While iron is an essential cofactor for many proteins, its favorable chemical properties can also promote toxic side reactions that damage macromolecules. Failure to maintain proper iron homeostasis can lead to anemia or iron overload disorders, as well as increased susceptibility to infection. Cellular iron homeostasis is maintained by the coordinate posttranscriptional regulation of gene products responsible for iron uptake, release, utilization, and storage. When cellular free iron availability is low, Iron Regulatory Proteins 1 and 2 (IRP1 and 2) bind Iron Response Elements (IREs) within the 5'or 3'untranslated regions of these mRNAs to affect their subsequent translation or stability. When cellular free iron availability is high, IRP1 assembles an iron-sulfur cluster, causing the protein to lose its affinity for IREs, while IRP2 is preferentially ubiquitinated and degraded by the proteasome. However, the underlying mechanism of how the cell senses iron levels and subsequently regulates IRP2 degradation is poorly understood and has proven to be extremely controversial. To address the outstanding questions related to cellular iron sensing and IRP regulation, a cell-based siRNA screen was performed to identify E3 ubiquitin ligases that regulate IRP2 stability. The top candidate from that screen has been selected for further characterization. Preliminary studies indicate that the E3 ubiquitin ligase complex containing the FBXL5 protein, SCFFBXL5, directly targets IRP2 for proteasomal degradation when cellular free iron availability is high. The stability of FBXL5 itself is regulated, accumulating under iron and oxygen replete conditions and targeted for degradation upon iron depletion. FBXL5 appears to contain an iron- and oxygen-binding hemerythrin domain that acts as a ligand-binding regulatory switch mediating FBXL5's differential stability. These observations suggest a direct mechanistic link between iron sensing via a hemerythrin domain, FBXL5 accumulation, IRP2 regulation, and cellular responses to maintain mammalian cellular iron homeostasis. The broad objectives of this proposal are to validate the role of SCFFBXL5 in the regulation of IRP2, characterize the molecular mechanisms responsible for FBXL5's function(s) and regulation, and investigate the importance of FBXL5 to the maintenance of mammalian iron homeostasis in vivo. Specifically, this proposal aims to (1) map and characterize the functional and regulatory domains of FBXL5 using cultured cells and in vitro reconstitution assays, (2) investigate the ligand binding properties of the hemerythrin sensor using a variety of biophysical techniques, (3) identify additional factor(s) that regulate the iron-dependent stability of the hemerythrin domain, and (4) generate and characterize mice lacking FBXL5 expression. Together these studies will greatly inform our understanding of mammalian iron homeostasis and may provide new insights for treatment of related human diseases.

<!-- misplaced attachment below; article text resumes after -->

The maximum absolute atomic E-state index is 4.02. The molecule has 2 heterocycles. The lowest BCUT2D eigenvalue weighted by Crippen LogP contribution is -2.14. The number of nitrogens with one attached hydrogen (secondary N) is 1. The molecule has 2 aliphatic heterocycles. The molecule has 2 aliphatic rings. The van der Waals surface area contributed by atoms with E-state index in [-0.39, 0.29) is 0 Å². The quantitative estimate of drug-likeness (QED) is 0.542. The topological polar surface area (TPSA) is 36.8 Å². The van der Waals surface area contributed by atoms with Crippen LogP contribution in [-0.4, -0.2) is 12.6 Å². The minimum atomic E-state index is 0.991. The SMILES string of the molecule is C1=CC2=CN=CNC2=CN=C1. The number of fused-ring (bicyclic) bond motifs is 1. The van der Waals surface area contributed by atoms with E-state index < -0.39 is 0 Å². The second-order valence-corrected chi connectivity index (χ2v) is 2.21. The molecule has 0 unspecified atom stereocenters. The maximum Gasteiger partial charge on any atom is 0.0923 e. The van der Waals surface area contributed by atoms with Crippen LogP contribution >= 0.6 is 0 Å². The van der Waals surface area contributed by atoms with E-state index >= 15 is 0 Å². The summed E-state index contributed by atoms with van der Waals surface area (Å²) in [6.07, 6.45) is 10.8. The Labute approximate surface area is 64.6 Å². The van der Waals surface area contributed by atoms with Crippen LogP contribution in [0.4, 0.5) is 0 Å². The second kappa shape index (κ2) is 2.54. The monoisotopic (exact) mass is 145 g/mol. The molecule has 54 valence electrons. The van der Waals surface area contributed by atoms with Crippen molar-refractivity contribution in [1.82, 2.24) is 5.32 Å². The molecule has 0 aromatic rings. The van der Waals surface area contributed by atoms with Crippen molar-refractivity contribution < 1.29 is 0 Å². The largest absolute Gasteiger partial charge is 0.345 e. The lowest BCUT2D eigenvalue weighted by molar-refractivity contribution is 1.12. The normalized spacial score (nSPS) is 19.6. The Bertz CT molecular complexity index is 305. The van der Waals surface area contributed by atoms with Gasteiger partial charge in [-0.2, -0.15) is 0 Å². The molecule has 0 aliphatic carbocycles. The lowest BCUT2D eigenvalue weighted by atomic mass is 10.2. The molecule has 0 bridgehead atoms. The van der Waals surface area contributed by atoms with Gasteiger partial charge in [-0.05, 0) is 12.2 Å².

Failure to maintain proper iron homeostasis can lead to a variety of disease states affecting millions worldwide including anemia, iron overload disorders, and increased susceptibility to infection. Improved understanding of the cellular pathways responsible for sensing and responding to changes in iron availability may provide new avenues for therapeutic intervention in such cases. To that end, this proposal describes the characterization of a candidate sensor and regulator of mammalian iron homeostasis, FBXL5.
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